This year’s WWDC 2023 has been a bit of a tough pill to swallow for general consumers.
Despite the yearly conference being focused on developers, there’s still that expectation from everyday Apple users for the brand to roll out new products that would appeal to the masses – this year we had our hopes set on a new MacBook Air and the long-awaited successor to the 24-inch iMac. Instead, Apple launched devices aimed squarely at the pro market and only sprinkled in some consumer products that are lukewarm at best, perhaps in an attempt to appease the fanbase that it’s been continually disappointed for some time now.
In the end, those of us who were hoping for the iMac follow-up, a more powerful and better-looking MacBook Air, or even a proper update to the macOS were given last year’s MacBook Air but with a bigger screen – an unnecessary entry to the lineup, if you ask me – and a new macOS with useful yet still pretty minor new features. And we watched helplessly as Apple rolled out new upgrades to machines that are very clearly aimed at creative professionals and therefore out of our reach for average customers.
The bizarre thing is that Apple saw no need to update its beloved yet fast-aging all-in-one computer – one of the best AIO computers, I might add – and thought it more appropriate to update the Mac Studio, which only debuted last year. Don’t get me wrong; I’m sure this M2 Max and M2 Ultra-powered Mac Studio model will do wonders for today’s demanding creative workloads. But it’s not what most people care about or even need.
Even if an argument can be made that the appeal of all-in-one computers has waned, there are many Apple users out there, me included, that still rely on their iMacs and could really use a snappier upgrade. And with this recent snub, it’s really starting to feel like Apple has stopped caring about regular people.
The iMac is still incomparable
Yes, technically, you could invest in the Mac mini M2 and get one of the best USB-C displays if you need to move on from your aging Apple AIO, whether you’ve got the 24-inch or the now-defunct 27-inch iMac.
You’re probably getting more bang for your buck too since an M2-powered Mac mini with 8GB Unified Memory and 512GB SSD is almost half the price of the base iMac 24-inch configuration with an M1 chip and half the storage capacity. Even with the added cost of a new monitor, it would still be cheaper since there are a lot of excellent yet affordable display options available.
But the three main selling points of an all-in-one are its simplicity of setup, the reduced number of cables that clutter up your desk, and the fact that you have one device playing the role of several devices (here’s one advantage of minimalism we should keep). Being an Apple product, the speakers on the iMac 24-inch deliver fantastic audio as well – a far cry from what you’d typically get from most monitors with built-in speakers. That’s not to mention the great quality webcam, the stunning 4.5K display, and the excellent peripherals that come with the iMac.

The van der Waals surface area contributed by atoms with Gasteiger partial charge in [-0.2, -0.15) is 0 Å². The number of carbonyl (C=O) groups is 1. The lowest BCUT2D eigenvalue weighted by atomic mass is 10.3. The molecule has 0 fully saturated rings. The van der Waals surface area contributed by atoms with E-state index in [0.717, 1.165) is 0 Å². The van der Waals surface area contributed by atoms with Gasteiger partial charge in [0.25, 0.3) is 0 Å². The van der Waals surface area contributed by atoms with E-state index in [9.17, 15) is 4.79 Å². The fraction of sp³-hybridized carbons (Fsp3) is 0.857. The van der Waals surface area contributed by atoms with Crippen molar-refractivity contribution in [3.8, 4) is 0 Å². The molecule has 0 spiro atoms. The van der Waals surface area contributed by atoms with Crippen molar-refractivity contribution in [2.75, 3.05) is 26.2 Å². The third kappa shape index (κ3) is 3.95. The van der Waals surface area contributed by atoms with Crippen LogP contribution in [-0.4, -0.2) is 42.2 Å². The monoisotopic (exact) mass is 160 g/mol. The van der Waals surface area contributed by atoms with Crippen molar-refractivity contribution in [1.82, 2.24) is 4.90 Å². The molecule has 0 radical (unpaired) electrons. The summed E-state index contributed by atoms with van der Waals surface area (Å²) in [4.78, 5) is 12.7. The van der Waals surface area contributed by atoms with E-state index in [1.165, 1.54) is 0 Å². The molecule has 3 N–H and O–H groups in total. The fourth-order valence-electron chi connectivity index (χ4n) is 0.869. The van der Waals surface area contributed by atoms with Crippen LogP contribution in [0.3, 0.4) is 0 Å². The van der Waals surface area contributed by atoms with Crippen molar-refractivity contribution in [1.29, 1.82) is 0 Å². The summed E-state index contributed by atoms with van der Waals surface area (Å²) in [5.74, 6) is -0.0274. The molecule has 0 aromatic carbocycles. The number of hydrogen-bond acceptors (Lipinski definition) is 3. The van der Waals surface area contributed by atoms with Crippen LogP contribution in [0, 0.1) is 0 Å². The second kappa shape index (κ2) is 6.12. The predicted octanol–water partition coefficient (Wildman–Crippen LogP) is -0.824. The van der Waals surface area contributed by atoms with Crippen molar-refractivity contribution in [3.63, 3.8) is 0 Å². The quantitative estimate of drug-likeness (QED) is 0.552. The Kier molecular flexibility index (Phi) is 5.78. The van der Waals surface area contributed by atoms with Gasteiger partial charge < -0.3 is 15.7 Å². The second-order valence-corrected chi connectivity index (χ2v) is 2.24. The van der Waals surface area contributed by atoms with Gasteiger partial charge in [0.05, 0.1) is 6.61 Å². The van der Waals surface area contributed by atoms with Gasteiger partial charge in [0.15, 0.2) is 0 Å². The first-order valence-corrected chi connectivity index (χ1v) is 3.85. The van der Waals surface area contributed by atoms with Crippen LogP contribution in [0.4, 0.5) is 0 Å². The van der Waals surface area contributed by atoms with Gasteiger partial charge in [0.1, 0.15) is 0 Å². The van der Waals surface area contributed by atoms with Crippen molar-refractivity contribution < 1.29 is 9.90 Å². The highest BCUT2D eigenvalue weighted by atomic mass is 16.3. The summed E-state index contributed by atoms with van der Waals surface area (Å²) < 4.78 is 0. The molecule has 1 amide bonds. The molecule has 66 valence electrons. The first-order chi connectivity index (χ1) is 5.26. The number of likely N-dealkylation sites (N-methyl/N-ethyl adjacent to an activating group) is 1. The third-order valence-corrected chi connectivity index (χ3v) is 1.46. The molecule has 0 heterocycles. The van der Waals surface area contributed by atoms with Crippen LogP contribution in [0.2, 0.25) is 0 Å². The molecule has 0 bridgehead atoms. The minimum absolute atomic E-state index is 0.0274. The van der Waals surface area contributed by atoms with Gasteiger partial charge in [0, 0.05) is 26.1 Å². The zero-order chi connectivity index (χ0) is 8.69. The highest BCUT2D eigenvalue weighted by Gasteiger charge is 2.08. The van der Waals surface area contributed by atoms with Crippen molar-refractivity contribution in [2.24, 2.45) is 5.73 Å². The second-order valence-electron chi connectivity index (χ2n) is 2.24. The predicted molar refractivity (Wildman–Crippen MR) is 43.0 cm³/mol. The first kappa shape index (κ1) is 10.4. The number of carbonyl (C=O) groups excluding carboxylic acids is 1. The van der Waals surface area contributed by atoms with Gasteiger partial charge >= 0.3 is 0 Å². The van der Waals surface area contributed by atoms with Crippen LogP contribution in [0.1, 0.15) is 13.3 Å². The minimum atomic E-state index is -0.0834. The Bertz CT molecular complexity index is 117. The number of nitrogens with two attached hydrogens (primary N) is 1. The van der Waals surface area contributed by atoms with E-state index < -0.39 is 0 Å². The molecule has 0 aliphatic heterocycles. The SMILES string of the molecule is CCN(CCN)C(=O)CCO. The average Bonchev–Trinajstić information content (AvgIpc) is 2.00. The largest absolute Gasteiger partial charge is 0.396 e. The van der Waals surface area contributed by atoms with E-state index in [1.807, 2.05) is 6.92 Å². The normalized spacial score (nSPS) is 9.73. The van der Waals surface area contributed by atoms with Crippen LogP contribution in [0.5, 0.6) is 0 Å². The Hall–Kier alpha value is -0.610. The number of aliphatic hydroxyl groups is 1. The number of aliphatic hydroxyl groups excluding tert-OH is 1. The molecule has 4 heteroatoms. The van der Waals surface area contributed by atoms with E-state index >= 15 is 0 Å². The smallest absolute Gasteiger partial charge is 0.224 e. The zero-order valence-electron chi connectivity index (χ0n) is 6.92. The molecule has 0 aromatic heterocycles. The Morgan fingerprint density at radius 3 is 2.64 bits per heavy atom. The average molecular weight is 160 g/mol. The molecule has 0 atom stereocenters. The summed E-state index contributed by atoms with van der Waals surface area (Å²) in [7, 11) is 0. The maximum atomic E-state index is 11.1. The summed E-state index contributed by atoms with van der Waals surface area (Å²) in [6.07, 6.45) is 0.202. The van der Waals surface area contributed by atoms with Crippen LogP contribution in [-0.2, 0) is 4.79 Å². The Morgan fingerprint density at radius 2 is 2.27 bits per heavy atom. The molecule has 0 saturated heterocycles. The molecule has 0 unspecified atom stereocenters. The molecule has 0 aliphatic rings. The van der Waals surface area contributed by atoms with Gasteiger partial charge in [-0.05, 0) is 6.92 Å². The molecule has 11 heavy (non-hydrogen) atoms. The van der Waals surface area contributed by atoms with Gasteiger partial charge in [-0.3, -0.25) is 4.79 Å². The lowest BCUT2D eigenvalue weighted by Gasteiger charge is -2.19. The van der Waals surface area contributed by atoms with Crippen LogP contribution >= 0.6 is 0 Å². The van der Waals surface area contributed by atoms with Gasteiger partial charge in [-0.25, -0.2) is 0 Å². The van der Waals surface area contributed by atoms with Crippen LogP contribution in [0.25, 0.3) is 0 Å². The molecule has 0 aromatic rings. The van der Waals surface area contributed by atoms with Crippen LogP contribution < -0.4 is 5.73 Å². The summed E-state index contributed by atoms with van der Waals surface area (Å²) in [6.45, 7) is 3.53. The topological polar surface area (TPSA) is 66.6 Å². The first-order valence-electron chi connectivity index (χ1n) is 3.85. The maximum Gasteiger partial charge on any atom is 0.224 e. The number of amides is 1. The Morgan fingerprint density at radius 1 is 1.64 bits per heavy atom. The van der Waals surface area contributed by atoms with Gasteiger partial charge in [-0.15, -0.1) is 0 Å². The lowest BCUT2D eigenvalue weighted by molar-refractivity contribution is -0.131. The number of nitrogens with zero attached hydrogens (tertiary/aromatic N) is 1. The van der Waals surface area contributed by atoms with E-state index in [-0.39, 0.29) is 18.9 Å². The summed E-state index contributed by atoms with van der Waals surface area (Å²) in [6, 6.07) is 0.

Admittedly, AIO PCs have that one Achilles' heel: they’re usually not easily upgradable – though some models are designed to be modular. But most AIO and PC users don’t really care about or know how to pop open and upgrade their computers anyway. So, that point is moot.
Apple is doing its consumers a disservice
Not all of us can afford or even want to spend $1,999 / £2,099 / AU$3,299 on a mini PC like the Mac Studio, especially since, with its creative pro-level specs, it is overkill for most people. And by rolling an upgrade out so soon after its initial release – it hit the shelves in 2022 versus the iMac’s 2021 launch, Apple seems to be sending a message that it’s now putting all its attention on the top of its consumer base food chain.
That combined with the lackluster attempt at another consumer-grade laptop – the MacBook Air 15-inch 2023 is really just like the 13-inch but with a bigger screen – makes it all feel like lip service. It's clear to me that Apple no longer cares about the people who made it what it is today.
It’s almost heartbreaking to watch a brand I truly love become so elitist, gratuitously pushing high-end products on regular folks and trying to manipulate us into thinking we need a powerful Mac Studio, especially when all we wanted was another iMac.
We all understand that there’s likely more money to be made from powerhouses like the Mac Studio, the Mac Pro, and all of Apple’s shamelessly expensive displays. But that’s no excuse to be condescending to us regular folks, especially those of us who’ve been loyal to Apple from the start.
That's fine. With brands like Lenovo and Acer giving us all these beautiful and impressive yet very accessible alternatives, we’re more than happy to make the switch.
To paraphrase Johnny Castle, nobody puts us in a corner. And if Apple continues with this behavior, we’ll happily take our money elsewhere.
Duck you too, Apple.
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Michelle Rae Uy is the Computing Reviews and Buying Guides Editor here at TechRadar. She's a Los Angeles-based tech, travel and lifestyle writer covering a wide range of topics, from computing to the latest in green commutes to the best hiking trails. She's an ambivert who enjoys communing with nature and traveling for months at a time just as much as watching movies and playing sim games at home. That also means that she has a lot more avenues to explore in terms of understanding how tech can improve the different aspects of our lives.